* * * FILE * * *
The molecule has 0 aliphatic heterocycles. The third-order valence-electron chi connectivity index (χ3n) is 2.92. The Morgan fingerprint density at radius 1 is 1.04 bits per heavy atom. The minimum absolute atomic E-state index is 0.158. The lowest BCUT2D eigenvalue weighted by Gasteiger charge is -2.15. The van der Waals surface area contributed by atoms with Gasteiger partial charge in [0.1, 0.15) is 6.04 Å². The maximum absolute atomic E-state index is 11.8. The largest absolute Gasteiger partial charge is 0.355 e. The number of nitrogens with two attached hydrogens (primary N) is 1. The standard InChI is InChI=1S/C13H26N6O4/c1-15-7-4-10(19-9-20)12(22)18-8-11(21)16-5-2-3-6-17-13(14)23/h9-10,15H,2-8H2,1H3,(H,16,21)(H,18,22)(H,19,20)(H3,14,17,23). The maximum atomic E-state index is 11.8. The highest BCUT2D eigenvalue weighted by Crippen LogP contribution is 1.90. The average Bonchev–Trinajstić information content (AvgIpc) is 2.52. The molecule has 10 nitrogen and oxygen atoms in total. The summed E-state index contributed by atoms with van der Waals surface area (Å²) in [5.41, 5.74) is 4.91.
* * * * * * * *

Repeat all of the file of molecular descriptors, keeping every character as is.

The molecule has 0 aliphatic heterocycles. The third-order valence-electron chi connectivity index (χ3n) is 2.92. The Morgan fingerprint density at radius 1 is 1.04 bits per heavy atom. The minimum absolute atomic E-state index is 0.158. The lowest BCUT2D eigenvalue weighted by Gasteiger charge is -2.15. The van der Waals surface area contributed by atoms with Gasteiger partial charge in [0.1, 0.15) is 6.04 Å². The maximum absolute atomic E-state index is 11.8. The largest absolute Gasteiger partial charge is 0.355 e. The number of nitrogens with two attached hydrogens (primary N) is 1. The standard InChI is InChI=1S/C13H26N6O4/c1-15-7-4-10(19-9-20)12(22)18-8-11(21)16-5-2-3-6-17-13(14)23/h9-10,15H,2-8H2,1H3,(H,16,21)(H,18,22)(H,19,20)(H3,14,17,23). The maximum atomic E-state index is 11.8. The highest BCUT2D eigenvalue weighted by Crippen LogP contribution is 1.90. The average Bonchev–Trinajstić information content (AvgIpc) is 2.52. The molecule has 10 nitrogen and oxygen atoms in total. The summed E-state index contributed by atoms with van der Waals surface area (Å²) in [5.41, 5.74) is 4.91.